Monday, 15 October 2007

Serial ECGs and Non ST Myocardial Infarction (NSTEMI)

Today's Blog is about the simple use of ECGs to make a diagnosis of Non-ST Elevation MI (NSTEMI).

Patients with a myocardial infarction can typically give the following history:

  • Sudden onset central chest pain
  • Worst pain ever in their life e.g. 10/10
  • The pain is described as squeezing / a tight band / like someone sitting on their chest
  • Pain may be epigastric in location
  • Pain may radiate to neck / jaw / shoulder or down either arm although classically on the left side
  • There is usually associated nausea, vomiting, sweatiness and breathlessness.
  • Patients can collapse due to sudden dysrrhythmia
However, patients can present only with sudden onset breathlessness and no chest pain. These patients are typically diabetics.

Hence, it may be impossible to obtain an MI history despite asking all the above important questions.

Examination may or may not be helpful. Acute onset heart failure is often a clue.

On admission to hospital, the cardiac enzymes may be normal. These may sometimes be of no help acutely in MI as they take several hours to rise. However, they should still be performed on admission as they provide a baseline level and if the history is more than several hours, the enzymes may have already become positive.

The, perhaps, most useful and simple non-invasive tool is the ECG. It may sometimes be initially normal only later to show changes.

Therefore, in such cases it is essential to repeat the ECGs and compare them to previous ones such as admission ECGs or even previous ECGs taken some point in the past.

Such changes are usually non-specific T wave inversion and sometimes Q waves. These signify possible myocardial damage.

As I have mentioned in a recent blog article, it is often necessary to perform a Troponin T test despite normally looking CK and CK-MB fractions especially after 6 hours.

For example, a recent case of a patient admitted with breathlessness with a background of chronic renal failure, old MI and diabetes mellitus had no chest pain or other symptoms of AMI. The patient had recently been having intake of more fluid than normal and had not had haemodialysis in several days. Hence, the heart failure that was found on examination and seen on chest X-ray was assumed to be due to fluid overload.
However, when one looked at the ECGs, the initial ones showed a tachycardia. But several hours later the T waves had inverted thoughout all the anterior and a few inferior leads suggestive of wide spread ischaemia likely due to a left main stem lesion.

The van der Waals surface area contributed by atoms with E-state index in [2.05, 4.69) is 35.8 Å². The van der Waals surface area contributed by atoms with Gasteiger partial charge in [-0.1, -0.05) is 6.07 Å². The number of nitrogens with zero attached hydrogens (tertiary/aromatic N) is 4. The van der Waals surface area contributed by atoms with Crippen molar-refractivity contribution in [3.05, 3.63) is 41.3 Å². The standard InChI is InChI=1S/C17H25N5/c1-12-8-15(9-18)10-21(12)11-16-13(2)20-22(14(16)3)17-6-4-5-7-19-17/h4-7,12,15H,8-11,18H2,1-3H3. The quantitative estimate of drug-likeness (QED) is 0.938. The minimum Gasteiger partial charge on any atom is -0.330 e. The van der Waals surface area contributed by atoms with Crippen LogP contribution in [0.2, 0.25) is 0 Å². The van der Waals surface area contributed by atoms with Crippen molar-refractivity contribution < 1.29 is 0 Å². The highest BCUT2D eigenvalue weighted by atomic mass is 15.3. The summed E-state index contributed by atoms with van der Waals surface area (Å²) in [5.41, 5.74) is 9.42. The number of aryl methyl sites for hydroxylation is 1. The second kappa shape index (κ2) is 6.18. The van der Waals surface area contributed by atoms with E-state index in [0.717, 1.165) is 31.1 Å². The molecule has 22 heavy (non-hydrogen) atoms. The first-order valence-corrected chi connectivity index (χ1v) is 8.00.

Echocardiogram showed an EF% of 40% and generalised hypokinesis.

The CK level was only mildly elevated and CK MB was normal. However, after several hours the CK was further raised followed by the CK-MB and AST. A Troponin T test was then requested.

In patients with Chronic Renal Failure / Diabetes they have an increased cardiovascular risk and patients developing breathlessness should not just be assumed to have fluid overload before completely excluding AMI. In such patients checking serial ECGs and Cardiac Enzymes is essential.

Treatment for AMI (NSTEMI) in the acute phase [within 24 hours] include:
  • Aspirin
  • Clopidogrel (recently introduced into Japan but used for several years in Western Europe; 300mg orally followed by 75 mg daily)
  • Statin Therapy e.g. Simvastatin 40mg / Atorvastatin 10mg even if the cholesterol is normal. Statins have been shown to help stabilise plaques and improve the outcome of coronary artery intervention. It is regarded as an acute treatment to be started the same day.
  • Beta-blocker e.g. iv beta blocker followed by oral e.g. bisoprolol / carvedilol / metoprolol unless patient has asthma / COPD / Severe heart failure. Beta blockers have been shown to reduce mortality post-MI. They should be started the same day.
  • ACE-Inhibitor e.g. Ramipril. These should alse be started the same day. They help myocardial remodelling and in heart failure reduce the readmission rate and improve survival.
  • Heparin / Low Molecular Weight Heparin to be continued for 48 hours after pain has settled.
The above is the basic standard for AMI treatment (see the European Resuscitation Council Guidelines 2005)

Remember: ECG can be normal. CK and CK-MB can be normal. Troponin-T can be positive and still be an NSTEMI. You must have a high index of suspicion. Also, please use the TIMI scoring system which ranks people into High or Low Risk and such High Risk patients still require investigation and workup for coronary disease.

Please consider.

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